By: Hannah Abes

Taylor Swift cannot seem to shake off her “Shake It Off” lawsuit. It has been five years since songwriters Sean Hall and Nathan Butler sued Swift and others for copyright infringement in 2017.[1] Hall and Buter claim that Swift copied lyrics from their 2001 song “Playas Gon’ Play,” sung by the group 3LW, and used them in her 2014 song “Shake It Off.”[2]The 3LW song, contains the lyrics “playas, they gonna play, and haters, they gonna hate.”[3] Hall and Butler say that Swift’s song “Shake It Off,” which reached No.1 on the Hot 100 and remained on the chart for fifty weeks, infringes with the line, “cause the players gonna play, play, play, play, play and the haters gonna hate, hate, hate, hate, hate.”[4]

Though “Playas Gon’ Play” did not see the astronomical success that “Shake It Off” did, the 3LW song did reach No. 81 on the Billboard Hot 100 chart, No. 56 on the Billboard Hot R&B/Hip-Hop Songs chart, No. 17 on the Billboard Rhythmic chart, No.7 on MTV’s TRL music video countdown, and was performed various times on national television.[5]  Because of this, Hall and Butler claim that defendants knew or should have known about the song and that it could not be used without a license or songwriting credit.[6] However, Swift claims she wrote “Shake It Off” herself and had never heard “Playas Gon’ Play,” nor of 3LW, until the lawsuit was filed.[7] 

The original complaint was filed in 2017 and dismissed by U.S. District Judge Michael Fitzgerald in 2018,[8] stating that the allegedly copied lyrics were “too brief, unoriginal, and uncreative to warrant protection under the Copyright Act.”[9]Hall and Butler appealed the dismissal, which was overturned by the Ninth Circuit in 2019.[10] Swift then moved for summary judgement but was denied by Fitzgerald in December 2021.[11] Most recently, Swift’s motion to reconsider was also denied in September 2022.[12] Now, the case is set to go to trial in front of a jury on January 17, 2023.[13]If Swift loses, precedent tells us that she and the other defendants can expect to pay Hall and Butler damages and ongoing royalties from “Shake It Off.”[14]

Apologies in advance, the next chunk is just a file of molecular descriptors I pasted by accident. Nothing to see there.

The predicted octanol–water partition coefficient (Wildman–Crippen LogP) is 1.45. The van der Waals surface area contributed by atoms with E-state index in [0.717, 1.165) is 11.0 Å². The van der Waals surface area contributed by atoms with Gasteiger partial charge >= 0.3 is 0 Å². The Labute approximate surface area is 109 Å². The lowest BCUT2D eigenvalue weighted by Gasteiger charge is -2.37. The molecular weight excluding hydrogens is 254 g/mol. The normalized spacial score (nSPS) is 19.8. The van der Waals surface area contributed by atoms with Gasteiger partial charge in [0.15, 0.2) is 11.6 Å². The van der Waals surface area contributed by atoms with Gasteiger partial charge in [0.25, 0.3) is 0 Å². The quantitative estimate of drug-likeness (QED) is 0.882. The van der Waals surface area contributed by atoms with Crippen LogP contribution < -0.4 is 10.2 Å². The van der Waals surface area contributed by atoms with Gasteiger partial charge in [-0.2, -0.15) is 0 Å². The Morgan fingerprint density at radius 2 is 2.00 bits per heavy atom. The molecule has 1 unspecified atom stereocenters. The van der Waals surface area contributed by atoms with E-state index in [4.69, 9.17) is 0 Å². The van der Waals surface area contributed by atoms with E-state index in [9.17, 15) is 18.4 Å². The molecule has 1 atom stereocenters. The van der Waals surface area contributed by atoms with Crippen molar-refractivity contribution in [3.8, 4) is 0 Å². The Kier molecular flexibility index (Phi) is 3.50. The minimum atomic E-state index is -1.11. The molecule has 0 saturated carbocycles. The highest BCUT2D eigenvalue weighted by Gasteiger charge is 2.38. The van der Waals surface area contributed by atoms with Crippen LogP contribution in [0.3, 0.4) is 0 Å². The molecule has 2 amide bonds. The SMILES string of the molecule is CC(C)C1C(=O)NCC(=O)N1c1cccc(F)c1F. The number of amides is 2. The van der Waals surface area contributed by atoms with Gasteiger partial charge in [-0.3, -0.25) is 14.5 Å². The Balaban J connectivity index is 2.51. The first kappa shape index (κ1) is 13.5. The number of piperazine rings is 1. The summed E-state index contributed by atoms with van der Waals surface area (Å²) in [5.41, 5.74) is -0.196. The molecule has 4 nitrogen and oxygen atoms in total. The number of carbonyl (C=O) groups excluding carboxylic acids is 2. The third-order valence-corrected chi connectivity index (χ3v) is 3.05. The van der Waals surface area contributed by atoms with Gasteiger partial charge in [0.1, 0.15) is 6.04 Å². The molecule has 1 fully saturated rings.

This case will also likely have some implications on copyright law. A ruling in favor of Hall and Butler could potentially lower the bar for definitions of “original” and “creative,” expanding the scope of works that receive copyright protection. This could make it easier for artists to copyright short lyrical phrases. On the other hand, a ruling in favor of Swift could potentially raise the bar for what kinds of works are considered original and creative enough to receive copyright protection. This could allow people to avoid penalties for making slight changes to another artist’s lyrical phrase. While some legal experts predict that Swift will prevail,[15] the decision will ultimately be up to the jury.

[1] Bill Donahue, Taylor Swift’s Five-Year Legal Battle Over ‘Shake It Off,’ Explained, Billboard (Aug. 10, 2022),

[2] Id.

[3] Id.

[4] Id.

[5] Complaint For Copyright Infringement & Demand for Jury Trial at 4-5, Hall v. Swift, CV 17-6882, 2017 WL 4129657 (C.D. Cal. Sept. 18, 2017).

[6] Id. at 7.

[7] Wynne Davis, Taylor Swift Says She Never Listened to 3LW Before Writing ‘Shake It Off,NPR (Aug. 10, 2022),

[8] Abby Jones, Taylor Swift Must Go to Trial in “Shake It Off” Copyright Lawsuit, Judge Rules,Consequence (Sept. 13, 2022),

[9] Hall v. Swift, CV 17-6882, 2018 WL 2317548, at *8 (C.D. Cal. Feb. 13, 2018).

[10] Jones, supra note 8.

[11] Matthew Ruiz, Taylor Swift Must Face Trial in “Shake It Off” Lawsuit, Judge Rules, Pitchfork (Sept. 12, 2022),

[12] Charlotte Krol, Taylor Swift ‘Shake It Off’ Copyright Trial to Proceed as Judge Rejects Appeal,NME (Sept. 13, 2022),

[13] Ruiz, supra note 11.

[14] Donahue, supra note 1.

[15] Id.